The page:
LandHub and Aerial Solutions announce partnership.

Partnership brings easy access to drone-less digital imaging for rural real estate

For immediate release

(Tucson, Arizona) July 7, 2021: LandHub, an Arizona-based website exclusively specializing in the purchase and sale of land across the United States and select international locations, and Aerial Solutions, a company specializing in drone-less ultra-high resolution aerial imaging and videos, are pleased to announce that they are partnering to bring the best property marketing solutions to land owners across the United States.

“We specialize in high-quality drone-less photos and videos,” explains Michael Feld, CEO of Aerial Solutions. “Most of our clients want to sell property which is difficult to capture images of using traditional techniques. If a property is close to an airport, FAA rules don’t allow drones in the area. If a property is quite large, a drone’s altitude restriction won’t allow for the full perspective of the land to be taken in one all-encompassing image. Often our clients simply don’t want to go through the hassle of scheduling a drone shoot of their property. Whatever the reason may be for not wanting to use drones, our service provides the best solutions. We can capture images without the use of drones and create fully customizable videos in a short amount of time. The images and video can then be added to the property listing very easily. Having those images and videos makes a world of difference when it comes to attracting buyers.”

The partnership between the two companies will form a one-stop-shop for landowners who are looking to buy and sell property and order high quality videos for their listings. LandHub is one of the most popular rural real estate websites and one of the few sites that specializes exclusively in land sales. The use of high-quality aerial images to market real estate will attract even more buyers to the site. The images will also be used to attract buyers on social media thanks to LandHub’s unique marketing service.

“Making property stand out is difficult when you can’t rely on beautiful videos,” explains Kevin May, President of LandHub. “To make listings stand out, a seller needs beautiful videos and photos that communicate the scale of the land, the property boundaries, surrounding land, lakes or rivers and how beautiful the topography is. Having these incredibly detailed videos that Aerial Solutions creates allows the listing to come to life. The videos communicate the potential that the land has far more than any written description. We can say that there’s a stream nearby or that the land is at the foot of a mountain, but to see those things in full color detailed video, along with our system of using social media and our powerful website, is what sells the land.”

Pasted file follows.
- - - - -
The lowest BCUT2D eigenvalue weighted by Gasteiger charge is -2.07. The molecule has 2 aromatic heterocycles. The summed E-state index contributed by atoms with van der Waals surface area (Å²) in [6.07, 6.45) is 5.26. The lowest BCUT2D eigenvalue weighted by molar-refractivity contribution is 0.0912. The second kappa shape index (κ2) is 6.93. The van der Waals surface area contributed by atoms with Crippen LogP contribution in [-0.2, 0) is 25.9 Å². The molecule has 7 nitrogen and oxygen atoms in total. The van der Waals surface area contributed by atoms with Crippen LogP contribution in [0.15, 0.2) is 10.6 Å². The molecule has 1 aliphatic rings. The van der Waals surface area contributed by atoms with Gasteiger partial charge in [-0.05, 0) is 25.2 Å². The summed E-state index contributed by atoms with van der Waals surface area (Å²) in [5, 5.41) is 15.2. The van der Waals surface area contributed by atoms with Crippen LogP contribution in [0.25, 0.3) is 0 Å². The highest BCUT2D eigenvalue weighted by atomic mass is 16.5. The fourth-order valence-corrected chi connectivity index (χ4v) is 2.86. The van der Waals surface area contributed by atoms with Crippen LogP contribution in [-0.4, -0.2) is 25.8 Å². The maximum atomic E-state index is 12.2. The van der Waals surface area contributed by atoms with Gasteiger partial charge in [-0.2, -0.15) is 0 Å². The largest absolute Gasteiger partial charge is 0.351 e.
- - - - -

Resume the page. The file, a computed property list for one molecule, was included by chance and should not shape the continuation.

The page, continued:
For more information about LandHub, please visit For additional information about Aerial Solutions please visit
For the latest property listings and real estate news, please follow @landhub on Instagram.


For more information, or to arrange an interview, please contact:
Kevin May, President –

Michael Feld, CEO – Aerial Solutions
(443) 440-6130 ext. 613.

by Mark  Bingaman

The integration of drone photography with real estate marketing has been a significant point of conversation recently due to the Federal Aviation Administration’s summer 2016 release of rules governing commercial use of drone technology. We wrote about it here in two separate pieces, one called  “Using Drones to Buy and Sell Real Estate: Is it Legal?” and the other titled “FAA Issues Rules for Drone Photography of Real Estate.”

The most recent article sparked a comment on our blog by Philadelphia’s Karen Follis Mraz, a Land Acquisition Team Manager for the Westrum Development Company.

She replied “Interesting timing when all the online imagery start-ups and ever-developing companies are selling drone captures from coast to coast. Clearly there is a value, but I agree: people (and) privacy; it’s a valid point.”

Her comment made us wonder: Who are the companies most actively involved in selling drone photography services to real estate interests?

Here’s what we found:


Pictometry is a patented technology created and owned by Pictometry International, a company that merged with EagleView in 2013 to form EagleView Pictometry and continues to sell an aerial image capture process that produces imagery showing the fronts and sides of buildings and locations on the ground.

A big difference between pictometry technology and drone photography is the fact that, at least up until now, Pictometry has utilized airplanes to gather their shots. According to their website:

“Pictometry Intelligent Images are captured by a fleet of 73 planes outfitted with USGS-certified camera systems flying year-round. Image processing is completed using patented technologies that deliver amazing clarity and detail for a precise view of every feature. Because every pixel in the image is georeferenced the images become actionable, allowing for measurements and data extraction.”

Although EagleView Pictometry focuses on several different industries, real estate imagery is among the technology’s chief uses, providing for quick property searches by address and viewing of each property from multiple directions including a north, south, east and west view.

While the technology and company was built primarily on aerial photography via airplanes, EagleView Pictometry is now implementing drone photography into its offerings.

Drone Photography for Large-Scale, Commercial Real Estate

Providers of drone photography services for real estate can be broken down  into a couple of other categories. There are entities like The Drone Co., a national operation focused more on commercial real estate drone photography, including that of large-scale properties, developments, and buildings. A quick Google search will show a number of companies operating in this realm.

Local Real Estate Drone Photographers

If you’re a local real estate broker, Realtor, or smaller property owner, you probably neither need nor want the larger, more expensive operations profiled above. In that case, you’ll want to contact a local drone photographer in your area. Given that the business is burgeoning, you should have no trouble finding such a provider. In fact, many of the companies you already use for still photography or marketing videos are likely implementing drone photography into their service offerings.

Just MAKE SURE they are FAA Compliant and following the rules and liability issues spelled out in our previous blog post here.